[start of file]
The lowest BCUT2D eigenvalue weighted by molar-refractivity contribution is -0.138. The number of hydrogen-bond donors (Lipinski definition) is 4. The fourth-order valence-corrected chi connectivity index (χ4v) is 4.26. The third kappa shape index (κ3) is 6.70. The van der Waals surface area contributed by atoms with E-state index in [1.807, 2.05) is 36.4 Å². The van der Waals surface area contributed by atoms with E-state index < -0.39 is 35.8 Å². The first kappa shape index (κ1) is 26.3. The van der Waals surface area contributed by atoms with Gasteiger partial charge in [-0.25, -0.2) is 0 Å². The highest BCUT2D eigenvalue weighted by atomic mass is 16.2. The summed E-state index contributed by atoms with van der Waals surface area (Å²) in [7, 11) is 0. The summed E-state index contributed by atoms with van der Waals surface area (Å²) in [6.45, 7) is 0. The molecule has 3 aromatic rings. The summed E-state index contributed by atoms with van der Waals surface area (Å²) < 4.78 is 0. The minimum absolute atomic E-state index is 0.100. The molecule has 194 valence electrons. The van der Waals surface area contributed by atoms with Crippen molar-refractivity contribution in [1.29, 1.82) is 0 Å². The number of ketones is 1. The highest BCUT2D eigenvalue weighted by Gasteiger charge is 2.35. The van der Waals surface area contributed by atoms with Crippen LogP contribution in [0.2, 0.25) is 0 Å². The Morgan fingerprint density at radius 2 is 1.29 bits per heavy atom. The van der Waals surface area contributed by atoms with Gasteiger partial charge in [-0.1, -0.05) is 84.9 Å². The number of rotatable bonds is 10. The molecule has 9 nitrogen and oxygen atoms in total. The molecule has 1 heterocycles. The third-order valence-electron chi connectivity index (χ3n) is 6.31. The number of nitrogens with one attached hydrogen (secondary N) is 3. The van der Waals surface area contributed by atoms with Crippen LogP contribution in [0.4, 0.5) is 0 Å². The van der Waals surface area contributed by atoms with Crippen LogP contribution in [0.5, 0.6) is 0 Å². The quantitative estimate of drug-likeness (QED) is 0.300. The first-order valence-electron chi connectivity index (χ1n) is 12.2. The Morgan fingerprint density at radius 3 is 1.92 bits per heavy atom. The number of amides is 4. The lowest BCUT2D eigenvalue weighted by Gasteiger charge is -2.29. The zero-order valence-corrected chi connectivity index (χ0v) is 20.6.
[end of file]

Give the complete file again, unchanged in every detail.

The lowest BCUT2D eigenvalue weighted by molar-refractivity contribution is -0.138. The number of hydrogen-bond donors (Lipinski definition) is 4. The fourth-order valence-corrected chi connectivity index (χ4v) is 4.26. The third kappa shape index (κ3) is 6.70. The van der Waals surface area contributed by atoms with E-state index in [1.807, 2.05) is 36.4 Å². The van der Waals surface area contributed by atoms with E-state index < -0.39 is 35.8 Å². The first kappa shape index (κ1) is 26.3. The van der Waals surface area contributed by atoms with Gasteiger partial charge in [-0.25, -0.2) is 0 Å². The highest BCUT2D eigenvalue weighted by atomic mass is 16.2. The summed E-state index contributed by atoms with van der Waals surface area (Å²) in [7, 11) is 0. The summed E-state index contributed by atoms with van der Waals surface area (Å²) in [6.45, 7) is 0. The molecule has 3 aromatic rings. The summed E-state index contributed by atoms with van der Waals surface area (Å²) < 4.78 is 0. The minimum absolute atomic E-state index is 0.100. The molecule has 194 valence electrons. The van der Waals surface area contributed by atoms with Crippen molar-refractivity contribution in [1.29, 1.82) is 0 Å². The number of ketones is 1. The highest BCUT2D eigenvalue weighted by Gasteiger charge is 2.35. The van der Waals surface area contributed by atoms with Crippen LogP contribution in [0.2, 0.25) is 0 Å². The Morgan fingerprint density at radius 2 is 1.29 bits per heavy atom. The van der Waals surface area contributed by atoms with Gasteiger partial charge in [-0.1, -0.05) is 84.9 Å². The number of rotatable bonds is 10. The molecule has 9 nitrogen and oxygen atoms in total. The molecule has 1 heterocycles. The third-order valence-electron chi connectivity index (χ3n) is 6.31. The number of nitrogens with one attached hydrogen (secondary N) is 3. The van der Waals surface area contributed by atoms with Crippen LogP contribution in [0.4, 0.5) is 0 Å². The van der Waals surface area contributed by atoms with Crippen LogP contribution in [0.5, 0.6) is 0 Å². The quantitative estimate of drug-likeness (QED) is 0.300. The first-order valence-electron chi connectivity index (χ1n) is 12.2. The Morgan fingerprint density at radius 3 is 1.92 bits per heavy atom. The number of amides is 4. The lowest BCUT2D eigenvalue weighted by Gasteiger charge is -2.29. The zero-order valence-corrected chi connectivity index (χ0v) is 20.6.